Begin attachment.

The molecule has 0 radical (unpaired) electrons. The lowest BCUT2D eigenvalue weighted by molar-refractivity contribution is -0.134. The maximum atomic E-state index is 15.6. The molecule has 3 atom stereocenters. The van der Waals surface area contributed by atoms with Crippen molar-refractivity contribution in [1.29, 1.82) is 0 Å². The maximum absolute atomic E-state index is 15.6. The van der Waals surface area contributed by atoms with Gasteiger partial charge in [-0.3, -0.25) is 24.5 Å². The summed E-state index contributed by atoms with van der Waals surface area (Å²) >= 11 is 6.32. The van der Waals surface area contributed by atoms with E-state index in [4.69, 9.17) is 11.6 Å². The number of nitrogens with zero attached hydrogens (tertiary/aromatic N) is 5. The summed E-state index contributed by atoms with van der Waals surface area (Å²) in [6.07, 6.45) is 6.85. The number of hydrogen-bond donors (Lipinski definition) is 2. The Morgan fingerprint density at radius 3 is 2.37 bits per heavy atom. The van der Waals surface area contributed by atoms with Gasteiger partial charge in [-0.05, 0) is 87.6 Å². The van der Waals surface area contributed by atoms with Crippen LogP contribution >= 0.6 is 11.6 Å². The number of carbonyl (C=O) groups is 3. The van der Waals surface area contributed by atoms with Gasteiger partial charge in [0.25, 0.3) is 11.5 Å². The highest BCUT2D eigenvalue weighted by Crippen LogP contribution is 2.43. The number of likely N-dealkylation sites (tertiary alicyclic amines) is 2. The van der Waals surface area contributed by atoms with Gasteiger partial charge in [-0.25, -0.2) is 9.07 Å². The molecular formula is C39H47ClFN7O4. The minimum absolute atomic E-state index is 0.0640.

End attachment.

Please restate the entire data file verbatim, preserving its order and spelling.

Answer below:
The molecule has 0 radical (unpaired) electrons. The lowest BCUT2D eigenvalue weighted by molar-refractivity contribution is -0.134. The maximum atomic E-state index is 15.6. The molecule has 3 atom stereocenters. The van der Waals surface area contributed by atoms with Crippen molar-refractivity contribution in [1.29, 1.82) is 0 Å². The maximum absolute atomic E-state index is 15.6. The van der Waals surface area contributed by atoms with Gasteiger partial charge in [-0.3, -0.25) is 24.5 Å². The summed E-state index contributed by atoms with van der Waals surface area (Å²) >= 11 is 6.32. The van der Waals surface area contributed by atoms with E-state index in [4.69, 9.17) is 11.6 Å². The number of nitrogens with zero attached hydrogens (tertiary/aromatic N) is 5. The summed E-state index contributed by atoms with van der Waals surface area (Å²) in [6.07, 6.45) is 6.85. The number of hydrogen-bond donors (Lipinski definition) is 2. The Morgan fingerprint density at radius 3 is 2.37 bits per heavy atom. The van der Waals surface area contributed by atoms with Gasteiger partial charge in [-0.05, 0) is 87.6 Å². The van der Waals surface area contributed by atoms with Crippen LogP contribution >= 0.6 is 11.6 Å². The number of carbonyl (C=O) groups is 3. The van der Waals surface area contributed by atoms with Gasteiger partial charge in [0.25, 0.3) is 11.5 Å². The highest BCUT2D eigenvalue weighted by Crippen LogP contribution is 2.43. The number of likely N-dealkylation sites (tertiary alicyclic amines) is 2. The van der Waals surface area contributed by atoms with Gasteiger partial charge in [-0.25, -0.2) is 9.07 Å². The molecular formula is C39H47ClFN7O4. The minimum absolute atomic E-state index is 0.0640.